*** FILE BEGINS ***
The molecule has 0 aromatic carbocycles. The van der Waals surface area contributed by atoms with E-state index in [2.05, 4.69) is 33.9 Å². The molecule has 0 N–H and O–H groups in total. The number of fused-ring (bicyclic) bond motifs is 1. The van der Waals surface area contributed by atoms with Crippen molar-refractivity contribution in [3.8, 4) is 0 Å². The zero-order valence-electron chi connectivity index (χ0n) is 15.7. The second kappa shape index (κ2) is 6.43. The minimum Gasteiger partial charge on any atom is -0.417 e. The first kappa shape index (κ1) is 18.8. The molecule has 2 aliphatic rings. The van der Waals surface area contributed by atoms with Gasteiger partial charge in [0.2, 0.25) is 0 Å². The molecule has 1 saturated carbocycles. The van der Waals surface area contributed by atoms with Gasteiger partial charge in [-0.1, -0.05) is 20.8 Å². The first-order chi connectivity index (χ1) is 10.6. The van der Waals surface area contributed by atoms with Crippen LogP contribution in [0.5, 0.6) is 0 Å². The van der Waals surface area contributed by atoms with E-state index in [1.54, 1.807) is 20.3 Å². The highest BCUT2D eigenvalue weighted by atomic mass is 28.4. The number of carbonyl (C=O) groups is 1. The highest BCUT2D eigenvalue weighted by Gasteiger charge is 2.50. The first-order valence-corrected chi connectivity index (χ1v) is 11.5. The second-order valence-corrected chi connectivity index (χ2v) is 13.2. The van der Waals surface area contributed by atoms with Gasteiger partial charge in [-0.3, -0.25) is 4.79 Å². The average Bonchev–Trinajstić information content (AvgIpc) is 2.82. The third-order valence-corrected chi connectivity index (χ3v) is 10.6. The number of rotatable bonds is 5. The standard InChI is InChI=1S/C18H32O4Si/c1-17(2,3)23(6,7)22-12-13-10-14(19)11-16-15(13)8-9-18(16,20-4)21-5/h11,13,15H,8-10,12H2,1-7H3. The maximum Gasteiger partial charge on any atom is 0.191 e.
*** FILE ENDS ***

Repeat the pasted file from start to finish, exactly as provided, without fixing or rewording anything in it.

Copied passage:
The molecule has 0 aromatic carbocycles. The van der Waals surface area contributed by atoms with E-state index in [2.05, 4.69) is 33.9 Å². The molecule has 0 N–H and O–H groups in total. The number of fused-ring (bicyclic) bond motifs is 1. The van der Waals surface area contributed by atoms with Crippen molar-refractivity contribution in [3.8, 4) is 0 Å². The zero-order valence-electron chi connectivity index (χ0n) is 15.7. The second kappa shape index (κ2) is 6.43. The minimum Gasteiger partial charge on any atom is -0.417 e. The first kappa shape index (κ1) is 18.8. The molecule has 2 aliphatic rings. The van der Waals surface area contributed by atoms with Gasteiger partial charge in [0.2, 0.25) is 0 Å². The molecule has 1 saturated carbocycles. The van der Waals surface area contributed by atoms with Gasteiger partial charge in [-0.1, -0.05) is 20.8 Å². The first-order chi connectivity index (χ1) is 10.6. The van der Waals surface area contributed by atoms with Crippen LogP contribution in [0.5, 0.6) is 0 Å². The van der Waals surface area contributed by atoms with E-state index in [1.54, 1.807) is 20.3 Å². The highest BCUT2D eigenvalue weighted by atomic mass is 28.4. The number of carbonyl (C=O) groups is 1. The highest BCUT2D eigenvalue weighted by Gasteiger charge is 2.50. The first-order valence-corrected chi connectivity index (χ1v) is 11.5. The second-order valence-corrected chi connectivity index (χ2v) is 13.2. The van der Waals surface area contributed by atoms with Gasteiger partial charge in [-0.3, -0.25) is 4.79 Å². The average Bonchev–Trinajstić information content (AvgIpc) is 2.82. The third-order valence-corrected chi connectivity index (χ3v) is 10.6. The number of rotatable bonds is 5. The standard InChI is InChI=1S/C18H32O4Si/c1-17(2,3)23(6,7)22-12-13-10-14(19)11-16-15(13)8-9-18(16,20-4)21-5/h11,13,15H,8-10,12H2,1-7H3. The maximum Gasteiger partial charge on any atom is 0.191 e.